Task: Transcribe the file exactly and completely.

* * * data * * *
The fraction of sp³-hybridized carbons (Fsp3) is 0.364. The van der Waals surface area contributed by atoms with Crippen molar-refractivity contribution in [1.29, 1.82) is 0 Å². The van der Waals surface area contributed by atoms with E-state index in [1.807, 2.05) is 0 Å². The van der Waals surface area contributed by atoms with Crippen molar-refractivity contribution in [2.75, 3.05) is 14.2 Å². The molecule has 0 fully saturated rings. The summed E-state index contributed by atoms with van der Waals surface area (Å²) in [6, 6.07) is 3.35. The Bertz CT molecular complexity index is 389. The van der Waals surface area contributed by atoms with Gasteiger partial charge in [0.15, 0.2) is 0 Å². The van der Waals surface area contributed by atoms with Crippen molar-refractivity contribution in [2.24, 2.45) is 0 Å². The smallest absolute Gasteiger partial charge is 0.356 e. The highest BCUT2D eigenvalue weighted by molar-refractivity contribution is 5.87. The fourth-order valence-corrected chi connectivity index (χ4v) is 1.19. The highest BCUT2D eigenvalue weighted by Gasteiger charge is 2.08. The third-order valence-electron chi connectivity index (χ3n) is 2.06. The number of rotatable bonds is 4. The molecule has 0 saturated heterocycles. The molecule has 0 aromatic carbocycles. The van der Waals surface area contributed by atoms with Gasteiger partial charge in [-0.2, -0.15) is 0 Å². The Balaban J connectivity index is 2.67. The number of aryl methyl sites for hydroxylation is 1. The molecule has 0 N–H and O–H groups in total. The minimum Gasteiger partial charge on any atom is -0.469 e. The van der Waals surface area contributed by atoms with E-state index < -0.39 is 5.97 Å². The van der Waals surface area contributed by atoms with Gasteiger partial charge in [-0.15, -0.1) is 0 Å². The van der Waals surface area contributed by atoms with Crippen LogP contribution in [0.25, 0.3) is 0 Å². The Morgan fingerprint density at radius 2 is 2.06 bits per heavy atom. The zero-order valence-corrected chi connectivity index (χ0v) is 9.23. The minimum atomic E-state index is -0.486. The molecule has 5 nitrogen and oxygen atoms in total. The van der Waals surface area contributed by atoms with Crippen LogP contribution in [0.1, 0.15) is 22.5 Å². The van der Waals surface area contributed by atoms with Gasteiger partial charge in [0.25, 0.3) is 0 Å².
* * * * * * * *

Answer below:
The fraction of sp³-hybridized carbons (Fsp3) is 0.364. The van der Waals surface area contributed by atoms with Crippen molar-refractivity contribution in [1.29, 1.82) is 0 Å². The van der Waals surface area contributed by atoms with E-state index in [1.807, 2.05) is 0 Å². The van der Waals surface area contributed by atoms with Crippen molar-refractivity contribution in [2.75, 3.05) is 14.2 Å². The molecule has 0 fully saturated rings. The summed E-state index contributed by atoms with van der Waals surface area (Å²) in [6, 6.07) is 3.35. The Bertz CT molecular complexity index is 389. The van der Waals surface area contributed by atoms with Gasteiger partial charge in [0.15, 0.2) is 0 Å². The van der Waals surface area contributed by atoms with Crippen molar-refractivity contribution in [2.24, 2.45) is 0 Å². The smallest absolute Gasteiger partial charge is 0.356 e. The highest BCUT2D eigenvalue weighted by molar-refractivity contribution is 5.87. The fourth-order valence-corrected chi connectivity index (χ4v) is 1.19. The highest BCUT2D eigenvalue weighted by Gasteiger charge is 2.08. The third-order valence-electron chi connectivity index (χ3n) is 2.06. The number of rotatable bonds is 4. The molecule has 0 saturated heterocycles. The molecule has 0 aromatic carbocycles. The van der Waals surface area contributed by atoms with Gasteiger partial charge in [-0.2, -0.15) is 0 Å². The Balaban J connectivity index is 2.67. The number of aryl methyl sites for hydroxylation is 1. The molecule has 0 N–H and O–H groups in total. The minimum Gasteiger partial charge on any atom is -0.469 e. The van der Waals surface area contributed by atoms with E-state index < -0.39 is 5.97 Å². The van der Waals surface area contributed by atoms with Gasteiger partial charge in [-0.15, -0.1) is 0 Å². The van der Waals surface area contributed by atoms with Crippen LogP contribution in [0.25, 0.3) is 0 Å². The Morgan fingerprint density at radius 2 is 2.06 bits per heavy atom. The zero-order valence-corrected chi connectivity index (χ0v) is 9.23. The minimum atomic E-state index is -0.486. The molecule has 5 nitrogen and oxygen atoms in total. The van der Waals surface area contributed by atoms with Crippen LogP contribution in [0.1, 0.15) is 22.5 Å². The van der Waals surface area contributed by atoms with Gasteiger partial charge in [0.25, 0.3) is 0 Å².